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dysfunction, errors-in-judgement, friends

Chip

I met a guy around the time my Dad passed away, and my best friend moved away.  I was in my 20s, and alone.  We became fast friends.
Talk about setting myself up!
His name was Chip.  Well, actually, his name was Lawrence and his nickname was Chip.
He was a medical assistant at the urgent care facility wherein I was a security guard.  We worked the same shift, and discovered we liked the same things.
Women, alcohol, guns and fun.
He had lost his father some years earlier, so a friendship formed.  An unhealthy one.
An objective onlooker would probably notice Chip was, how do I say this delicately,
a sleezebag.  A greasy looking, cheesy-moustached, Disco-shirted, overweight, sleezebag.
He kinda resembled the guy who got convicted of blowing up reporter Don Bolles’ car. 
He drank too much, smoked cigarettes too much, ate too much, everything too much, including women – something I admired.  And, I was lonely, and had just lost my father and my best friend.
Women were for me, rare.
I was overweight, too, and my lack of self-esteem got in the way of many relationships.  But Chip didn’t seem have that problem.
I was/am traditional, in many respects.
Chip had hash marks on the side of his bed.
On multiple occasions, I saw him approach women, and request a rendezvous.  Not a date.  And he didn’t use the word rendezvous, exactly. 
In maybe 150 encounters, I only saw him get slapped once.  To this day I’ve no idea how he did it.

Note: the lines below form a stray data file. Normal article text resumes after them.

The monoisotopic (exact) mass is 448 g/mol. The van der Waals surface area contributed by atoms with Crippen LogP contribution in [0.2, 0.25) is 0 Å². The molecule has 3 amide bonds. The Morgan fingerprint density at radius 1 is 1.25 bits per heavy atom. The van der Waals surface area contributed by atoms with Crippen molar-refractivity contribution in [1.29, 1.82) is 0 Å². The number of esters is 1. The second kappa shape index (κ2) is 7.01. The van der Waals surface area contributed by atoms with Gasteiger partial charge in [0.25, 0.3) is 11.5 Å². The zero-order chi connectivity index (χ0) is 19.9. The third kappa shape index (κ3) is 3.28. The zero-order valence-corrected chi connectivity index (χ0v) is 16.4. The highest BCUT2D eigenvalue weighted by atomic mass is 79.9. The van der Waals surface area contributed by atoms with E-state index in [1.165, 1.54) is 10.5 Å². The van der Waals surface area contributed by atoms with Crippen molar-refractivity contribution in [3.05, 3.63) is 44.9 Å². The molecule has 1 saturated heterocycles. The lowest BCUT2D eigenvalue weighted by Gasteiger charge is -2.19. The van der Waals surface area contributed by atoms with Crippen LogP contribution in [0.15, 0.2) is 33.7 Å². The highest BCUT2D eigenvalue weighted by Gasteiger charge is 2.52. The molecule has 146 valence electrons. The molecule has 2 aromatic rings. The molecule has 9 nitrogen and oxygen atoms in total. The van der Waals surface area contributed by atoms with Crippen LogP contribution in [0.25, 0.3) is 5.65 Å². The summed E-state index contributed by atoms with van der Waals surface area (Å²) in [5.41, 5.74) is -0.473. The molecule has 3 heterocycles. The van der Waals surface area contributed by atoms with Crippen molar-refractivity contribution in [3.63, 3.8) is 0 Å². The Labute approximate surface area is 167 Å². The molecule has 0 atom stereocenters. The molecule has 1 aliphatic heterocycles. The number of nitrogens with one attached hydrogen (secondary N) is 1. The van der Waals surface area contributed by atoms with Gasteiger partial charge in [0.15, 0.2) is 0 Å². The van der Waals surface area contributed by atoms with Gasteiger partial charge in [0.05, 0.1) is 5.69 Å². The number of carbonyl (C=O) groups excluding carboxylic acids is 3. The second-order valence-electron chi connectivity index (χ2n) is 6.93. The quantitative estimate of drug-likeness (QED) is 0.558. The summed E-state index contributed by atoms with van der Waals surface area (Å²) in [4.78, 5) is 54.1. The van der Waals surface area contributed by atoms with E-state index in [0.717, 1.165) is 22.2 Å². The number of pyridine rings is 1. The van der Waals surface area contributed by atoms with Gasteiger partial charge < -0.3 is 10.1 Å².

I’m guessing the women were as messed-up as he.
He and I worked together, and moved from job to job, and hung out for about three years.
In that time, I found some help for my own problems, found a decent job, got promoted, and got married.
Chip kept changing jobs, and moving (because of ‘landlord’ problems), and, if he was lacking current employment, he’d always hit up his mom and step-dad for cash.  And, he loathed them.
This all came to a head when on two separate occasions, Chip stole from his mother.  The second time, it was in excess of $40,000.  She finally legally separated herself from him, after he disappeared with the money.
A few years later, I visited her home to ask what she knew of him.  Morbid curiosity, I guess.
She told me her sister lived in Denver, and she had seen a special on local TV regarding a homeless shelter.  And there was Chip, living in the shelter, on camera.  She was told he’d not aged well.
He used to fantasize about ‘getting rich’.  At the time, I didn’t realize he was a sociopath, I just needed a friend.
Thank God I’ve my real friends!

About guffaw1952

I'm a child of the 50's. libertarian, now medically-retired. I've been a certified firearms trainer, a private investigator, and worked for a major credit card company for almost 22 years. I am a proud NRA Life Member. I am a limited-government, free-market capitalist, who believes in the U.S. Constitution and the Rule of Law.

Discussion

3 thoughts on “Chip

  1. I suspect many of us have had a "Chip" in our lives. Sociopaths can be difficult to spot because they're so good at charm and manipulation. It takes awhile for their true colors to show.Glad you escaped relatively intact from your encounter with Chip.

    Posted by Tomi | May 16, 2011, 7:09 am
  2. A good friend is treasure. Determining which is gold and which is lead is much more difficult.

    Posted by Crucis | May 16, 2011, 3:15 pm

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